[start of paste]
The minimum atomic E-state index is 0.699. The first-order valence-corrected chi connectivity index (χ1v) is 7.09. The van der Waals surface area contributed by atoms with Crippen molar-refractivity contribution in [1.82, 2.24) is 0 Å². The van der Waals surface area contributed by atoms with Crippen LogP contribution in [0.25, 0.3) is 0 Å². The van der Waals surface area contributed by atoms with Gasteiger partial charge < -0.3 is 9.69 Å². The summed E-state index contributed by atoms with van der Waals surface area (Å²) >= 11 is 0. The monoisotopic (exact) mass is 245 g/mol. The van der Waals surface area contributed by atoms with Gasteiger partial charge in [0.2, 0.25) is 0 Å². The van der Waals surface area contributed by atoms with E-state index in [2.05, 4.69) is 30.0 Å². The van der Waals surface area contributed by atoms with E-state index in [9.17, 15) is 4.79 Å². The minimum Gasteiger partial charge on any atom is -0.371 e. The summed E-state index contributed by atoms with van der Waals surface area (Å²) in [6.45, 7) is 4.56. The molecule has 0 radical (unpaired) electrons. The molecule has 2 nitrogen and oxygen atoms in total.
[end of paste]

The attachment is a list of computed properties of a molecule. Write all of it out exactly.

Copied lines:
The minimum atomic E-state index is 0.699. The first-order valence-corrected chi connectivity index (χ1v) is 7.09. The van der Waals surface area contributed by atoms with Crippen molar-refractivity contribution in [1.82, 2.24) is 0 Å². The van der Waals surface area contributed by atoms with Crippen LogP contribution in [0.25, 0.3) is 0 Å². The van der Waals surface area contributed by atoms with Gasteiger partial charge < -0.3 is 9.69 Å². The summed E-state index contributed by atoms with van der Waals surface area (Å²) >= 11 is 0. The monoisotopic (exact) mass is 245 g/mol. The van der Waals surface area contributed by atoms with Gasteiger partial charge in [0.2, 0.25) is 0 Å². The van der Waals surface area contributed by atoms with E-state index in [2.05, 4.69) is 30.0 Å². The van der Waals surface area contributed by atoms with E-state index in [9.17, 15) is 4.79 Å². The minimum Gasteiger partial charge on any atom is -0.371 e. The summed E-state index contributed by atoms with van der Waals surface area (Å²) in [6.45, 7) is 4.56. The molecule has 0 radical (unpaired) electrons. The molecule has 2 nitrogen and oxygen atoms in total.